Some students desire more smoking spots on campus
By MEAGHAN MCINTYRE
On Wednesday Sept. 14, student senator and head of the constitutional cabinet Charbel Marche proposed to student senate of the need to increase the number of smoking spots on campus.
The senators within the Student Government Association (SGA) do their best to focus their work towards the needs of their constituents. Hearing complaints from residents who struggle with the current layout of smoking spots on campus is what motivated Marche to initiate the proposal.
“I have many friends that signed my petition to be a senator that are smokers and they were complaining that there are no smoking spots on campus,” Marche, a junior, said. “I am not a smoker but I was representing those that do and their concerns.”
UMW’s department of Buildings and Grounds are responsible for the addition of smoking areas on campus.
According to Marche and other students, it is both the unclear rules about where smoking is allowed and the setup of the smoking poles on campus that cause problems.
“The rules are too vague,” said sophomore international affairs major Maria Dubiel. “Are we supposed to be able to estimate 50 feet [from a building] exactly?”
In order to put out their cigarettes and properly be able to dispose of the butts, smokers rely on
having smoking poles accessible to them. The placement of these poles throughout campus
has led to issues for many smokers. “The smoking poles that the university uses are all in non-smoking areas and most smokers do not use these unless they are smoking by the building,” Marche said.
“No matter where we go, people are upset that we are smoking there,” Dubiel said. “With designated smoking spots, people would know where to avoid if they didn’t want to smell it. I think that it would help if there were spots with signs that say designated smoking areas because then I would know where to go.”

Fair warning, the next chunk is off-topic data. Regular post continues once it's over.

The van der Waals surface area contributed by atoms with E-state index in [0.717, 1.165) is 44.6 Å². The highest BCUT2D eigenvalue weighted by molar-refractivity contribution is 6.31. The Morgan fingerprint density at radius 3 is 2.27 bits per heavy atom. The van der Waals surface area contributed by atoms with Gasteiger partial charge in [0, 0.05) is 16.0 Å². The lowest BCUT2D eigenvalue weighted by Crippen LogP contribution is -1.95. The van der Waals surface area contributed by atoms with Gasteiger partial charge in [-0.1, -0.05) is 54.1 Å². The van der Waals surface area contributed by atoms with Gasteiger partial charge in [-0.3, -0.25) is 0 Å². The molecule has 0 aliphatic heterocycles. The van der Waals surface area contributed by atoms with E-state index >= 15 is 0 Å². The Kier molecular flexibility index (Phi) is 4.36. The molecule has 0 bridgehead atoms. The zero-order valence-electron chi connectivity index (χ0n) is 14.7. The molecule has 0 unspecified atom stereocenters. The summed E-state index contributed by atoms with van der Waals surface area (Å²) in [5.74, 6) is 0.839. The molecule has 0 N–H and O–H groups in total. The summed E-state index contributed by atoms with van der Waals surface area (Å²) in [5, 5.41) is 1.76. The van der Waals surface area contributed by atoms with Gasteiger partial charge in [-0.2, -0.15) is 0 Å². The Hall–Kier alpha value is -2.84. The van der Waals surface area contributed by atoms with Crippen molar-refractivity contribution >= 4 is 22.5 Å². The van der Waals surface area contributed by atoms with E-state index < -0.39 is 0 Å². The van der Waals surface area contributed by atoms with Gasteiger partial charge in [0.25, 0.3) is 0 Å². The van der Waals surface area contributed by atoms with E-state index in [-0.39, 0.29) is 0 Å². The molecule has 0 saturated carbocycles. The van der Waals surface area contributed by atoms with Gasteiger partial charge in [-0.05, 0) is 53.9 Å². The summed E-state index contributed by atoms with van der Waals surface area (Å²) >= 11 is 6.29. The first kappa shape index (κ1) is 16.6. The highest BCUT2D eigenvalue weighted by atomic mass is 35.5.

While the motion to increase the number of smoking spots on campus was passed by the student senate, its momentum reached a halt during the final part of the approval process in the SGA. Student Senate president Ethan Carter, a junior accounting major, explained the series of steps that must take place for a motion to get passed.
“A student senator proposes a motion, if the motion is passed by student senate it is then voted upon by the Executive Cabinet of the Student Government Association,” Carter said. Though the student senate approved of Marche’s proposal, the executive cabinet was split.
Therefore, causing the motion to fall short of getting passed. Sophia Hamdan, a junior English major, serves as the Legislative Action Committee Chairperson within the SGA and was in favor of passing the motion to increase the number of smoking spots on campus. According to Hamdan, the vote in the executive cabinet was split down the middle, which is why the proposal did not pass.
“I think it would better accommodate the population of students that do smoke,” Hamdan said. “I do believe the rule that one must be 50 feet from the building to smoke is reasonable, yet I think it would benefit students if there was a designated spot that they could go to where smoking is 100 percent allowed. Additionally, for those people that do not like the smell of cigarettes, they could avoid the area.”
Contrary to Hamdan, SGA President Alex Clegg voted in opposition for the motion to add more smoking spots.
“According to University policy, smoking spots must be outside of 50 feet from any building,” said Clegg, who is a senior communications major. “Currently, we believe there are an adequate number of spots in areas that fit that criteria.”
The clarity of designated smoking areas on campus is a commonly shared desire among smokers and nonsmokers.
“There should be designated smoking area with chairs or benches” said Jalen Brown, a sophomore International Affairs major. “People get upset when we smoke on campus walk, but there is really nowhere else to smoke.”
“I think the best solution would be to move the smoker poles 50 feet away from the buildings,” said freshman Zoe Minor. “That way smokers would know where to go.”